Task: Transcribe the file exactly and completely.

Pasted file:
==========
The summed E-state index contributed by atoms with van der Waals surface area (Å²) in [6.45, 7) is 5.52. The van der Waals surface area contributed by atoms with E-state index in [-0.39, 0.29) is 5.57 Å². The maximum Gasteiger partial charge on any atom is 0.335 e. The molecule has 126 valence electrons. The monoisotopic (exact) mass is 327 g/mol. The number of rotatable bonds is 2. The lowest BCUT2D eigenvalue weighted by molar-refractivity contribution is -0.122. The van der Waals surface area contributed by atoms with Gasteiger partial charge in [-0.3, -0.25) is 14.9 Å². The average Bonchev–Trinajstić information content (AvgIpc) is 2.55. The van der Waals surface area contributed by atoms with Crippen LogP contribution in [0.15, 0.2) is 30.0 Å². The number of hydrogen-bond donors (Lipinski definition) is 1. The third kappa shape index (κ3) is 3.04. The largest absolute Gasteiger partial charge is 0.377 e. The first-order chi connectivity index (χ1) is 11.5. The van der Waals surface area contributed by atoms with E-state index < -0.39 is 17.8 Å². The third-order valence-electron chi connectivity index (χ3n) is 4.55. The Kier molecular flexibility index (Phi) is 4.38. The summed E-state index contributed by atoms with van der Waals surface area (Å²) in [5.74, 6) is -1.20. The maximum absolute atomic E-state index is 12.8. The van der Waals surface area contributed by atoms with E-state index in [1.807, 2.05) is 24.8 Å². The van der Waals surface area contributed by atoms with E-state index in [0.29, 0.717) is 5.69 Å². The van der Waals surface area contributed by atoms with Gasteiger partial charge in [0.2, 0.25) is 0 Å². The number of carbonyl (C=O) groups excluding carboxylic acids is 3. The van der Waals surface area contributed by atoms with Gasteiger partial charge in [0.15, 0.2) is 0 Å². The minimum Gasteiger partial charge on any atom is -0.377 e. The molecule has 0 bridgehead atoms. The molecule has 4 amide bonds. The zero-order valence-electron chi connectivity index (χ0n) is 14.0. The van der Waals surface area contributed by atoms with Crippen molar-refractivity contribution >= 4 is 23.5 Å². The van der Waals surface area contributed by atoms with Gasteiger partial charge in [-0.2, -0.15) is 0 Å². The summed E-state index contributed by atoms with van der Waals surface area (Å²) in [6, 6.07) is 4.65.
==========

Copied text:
The summed E-state index contributed by atoms with van der Waals surface area (Å²) in [6.45, 7) is 5.52. The van der Waals surface area contributed by atoms with E-state index in [-0.39, 0.29) is 5.57 Å². The maximum Gasteiger partial charge on any atom is 0.335 e. The molecule has 126 valence electrons. The monoisotopic (exact) mass is 327 g/mol. The number of rotatable bonds is 2. The lowest BCUT2D eigenvalue weighted by molar-refractivity contribution is -0.122. The van der Waals surface area contributed by atoms with Gasteiger partial charge in [-0.3, -0.25) is 14.9 Å². The average Bonchev–Trinajstić information content (AvgIpc) is 2.55. The van der Waals surface area contributed by atoms with Crippen LogP contribution in [0.15, 0.2) is 30.0 Å². The number of hydrogen-bond donors (Lipinski definition) is 1. The third kappa shape index (κ3) is 3.04. The largest absolute Gasteiger partial charge is 0.377 e. The first-order chi connectivity index (χ1) is 11.5. The van der Waals surface area contributed by atoms with E-state index < -0.39 is 17.8 Å². The third-order valence-electron chi connectivity index (χ3n) is 4.55. The Kier molecular flexibility index (Phi) is 4.38. The summed E-state index contributed by atoms with van der Waals surface area (Å²) in [5.74, 6) is -1.20. The maximum absolute atomic E-state index is 12.8. The van der Waals surface area contributed by atoms with E-state index in [1.807, 2.05) is 24.8 Å². The van der Waals surface area contributed by atoms with E-state index in [0.29, 0.717) is 5.69 Å². The van der Waals surface area contributed by atoms with Gasteiger partial charge in [0.2, 0.25) is 0 Å². The number of carbonyl (C=O) groups excluding carboxylic acids is 3. The van der Waals surface area contributed by atoms with Gasteiger partial charge in [0.15, 0.2) is 0 Å². The minimum Gasteiger partial charge on any atom is -0.377 e. The molecule has 0 bridgehead atoms. The molecule has 4 amide bonds. The zero-order valence-electron chi connectivity index (χ0n) is 14.0. The van der Waals surface area contributed by atoms with Crippen molar-refractivity contribution >= 4 is 23.5 Å². The van der Waals surface area contributed by atoms with Gasteiger partial charge in [-0.2, -0.15) is 0 Å². The summed E-state index contributed by atoms with van der Waals surface area (Å²) in [6, 6.07) is 4.65.